Romania aspires to being labeled as “the country of political rows.” It’s not just how often they happen, but also how fiery they are, so these endless rows keeps the front page day after day, pushing to the backstage the really serious issues of economy and society, such as those encountered in the medical or education systems. This allows the defects of Education, for instance, to gain momentum each year, overshadowed by the political quarrels that make us deaf even to the warning signals issued by the EU. This “deafness” of our rulers makes us adapt an old Romanian proverb to the new conditions of today: “Politicians keep quarrelling… while the country is ablaze.”Under the influence of this “new profession,” who among our rulers – regardless of their political colour, is still aware that prospective studies from everywhere have been warning, for a long time, about the unprecedented development of intellectual activities?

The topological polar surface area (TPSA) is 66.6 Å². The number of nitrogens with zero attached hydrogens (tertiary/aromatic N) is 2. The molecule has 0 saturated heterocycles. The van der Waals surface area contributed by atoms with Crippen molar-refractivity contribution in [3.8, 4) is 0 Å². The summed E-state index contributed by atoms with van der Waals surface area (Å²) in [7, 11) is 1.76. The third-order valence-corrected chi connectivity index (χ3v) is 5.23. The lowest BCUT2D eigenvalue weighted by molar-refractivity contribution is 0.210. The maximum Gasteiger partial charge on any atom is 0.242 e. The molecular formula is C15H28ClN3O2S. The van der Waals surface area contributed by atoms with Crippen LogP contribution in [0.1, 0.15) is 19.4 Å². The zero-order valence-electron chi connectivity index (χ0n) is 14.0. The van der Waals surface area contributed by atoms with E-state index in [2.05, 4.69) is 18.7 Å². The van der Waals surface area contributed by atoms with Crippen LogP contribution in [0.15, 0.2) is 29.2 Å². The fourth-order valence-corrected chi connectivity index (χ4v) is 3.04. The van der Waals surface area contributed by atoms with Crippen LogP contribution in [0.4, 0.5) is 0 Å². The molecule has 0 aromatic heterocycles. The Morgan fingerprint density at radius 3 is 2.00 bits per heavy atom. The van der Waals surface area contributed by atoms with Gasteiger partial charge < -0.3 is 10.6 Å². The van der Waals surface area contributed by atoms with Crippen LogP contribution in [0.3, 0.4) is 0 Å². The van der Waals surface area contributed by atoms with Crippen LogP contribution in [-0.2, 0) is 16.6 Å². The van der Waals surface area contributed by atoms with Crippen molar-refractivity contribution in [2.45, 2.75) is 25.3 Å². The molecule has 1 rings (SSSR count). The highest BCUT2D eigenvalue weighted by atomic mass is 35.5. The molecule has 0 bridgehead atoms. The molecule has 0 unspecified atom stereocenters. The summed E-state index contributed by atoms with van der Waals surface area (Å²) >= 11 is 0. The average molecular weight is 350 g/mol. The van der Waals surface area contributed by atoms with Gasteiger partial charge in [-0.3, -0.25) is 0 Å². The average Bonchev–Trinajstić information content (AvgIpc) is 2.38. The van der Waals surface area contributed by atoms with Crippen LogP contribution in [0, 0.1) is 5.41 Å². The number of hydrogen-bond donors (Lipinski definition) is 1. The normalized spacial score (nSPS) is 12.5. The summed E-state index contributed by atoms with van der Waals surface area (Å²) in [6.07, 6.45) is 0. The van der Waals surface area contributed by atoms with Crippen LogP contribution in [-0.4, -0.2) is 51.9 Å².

OECD – Forum for the Future often stressed that, in 2020, the knowledge supply of the human race will double every 73 days, compared to 5 years at the beginning of the 21st Century. It was also anticipated that, in 2020, almost 6 billion people will use the internet, against 900 million today. In the same year 2020, mankind will have one billion higher education graduates, up from several hundreds of millions today.In these conditions, the instruction and education process becomes absolute priority for any modern society, as the most profitable medium and long-term investment. The profit source of social action will move from purchasing physical assets to the production of knowledge (intellectual capital). This means that the development gap existing between various countries will either widen or narrow, depending on the investments made by each country in its education sector. Precisely on this basis of education as an investment priority some countries will be capable of burning the stages of underdevelopment. This is a historic and unique opportunity that countries can seize, if they are aware of it.From this point of view, Romania lost – and is still losing – much of its competence capacity. The reason? The pretended modernisation of the education system is reduced, in fact, to a number of setbacks equivalent to that of Education ministers that were in charge for the last 22 years. For over two decades, each minister “started over again” the modernisation process and the pretended evolution of the system, but each of these new beginning actually meant a tragic involution. The positive exception, which also won the recognition of OECD on several occasions, is represented by the rights of minorities to study in their maternal language. Here, OECD recognises Romania as “world leader,” but even this quality is overshadowed by the fact that the ethnic Romanians living in areas with Hungarian majority do not enjoy the same rights.Such contradictions often generated by political blackmail, favour school abandonment that reached 20 pc in Romania, with its very serious consequence: illiteracy. Its cure does not pertain only to the special assistance granted to schoolchildren. The roots of this social evil are much deeper, and of economic and social nature: the increasing poverty of a large part of the population, the dismantling of families and the very low psycho-social motivation of learning. By simply looking at the local labour market, one cannot stop from noticing the size, but especially the nature of Romanian unemployment, which diminishes the psycho-social motivation of learning. This is the source of school abandonment: the conclusion reached by the untrained labourer that schooling is not very useful in this endless phase of the transition.By analysing unemployment figures, one can easily see that youths under 35 represent 60 pc of the total number of jobless, and one in three of them has medium or higher education. Compared to the developed countries, where the number of medium and highly trained jobless is very small, this figure of 30 pc proves that unskilled labour is favoured in Romania. In the developed countries of Europe, a higher rate of unemployment also means a selection of the labour force, based on professional skills. Increased unemployment means less jobless with medium and higher education. On the other hand, in Romania this ratio is chaotic, precisely because high professional skills are no safeguard against unemployment. Then, with knowledge enjoying so little appreciation on the Romanian labour market, what should discourage school abandonment.The fresh graduates of higher education institutions are the least demanded on the labour market. During job fairs, employers seek experienced personnel, rejecting all those who have not worked while in school or university. The graduates of polytechnic institutes are required to have work experience in industrial companies, although the Romanian industry has been scrapped many years ago. This is the painful reflex of the economic aggression present in Romania, which inhibits the appetite for gaining new professional skills, instead of encouraging it.This is what made the proverb “The old woman combs her hair… while the country is ablaze” turn into its actualised form “Politicians keep quarrelling… while the country is ablaze.” With such “evolutions” being permanent in our country, we can expect it to be further adapted into “The country is ablaze because politicians keep quarrelling.”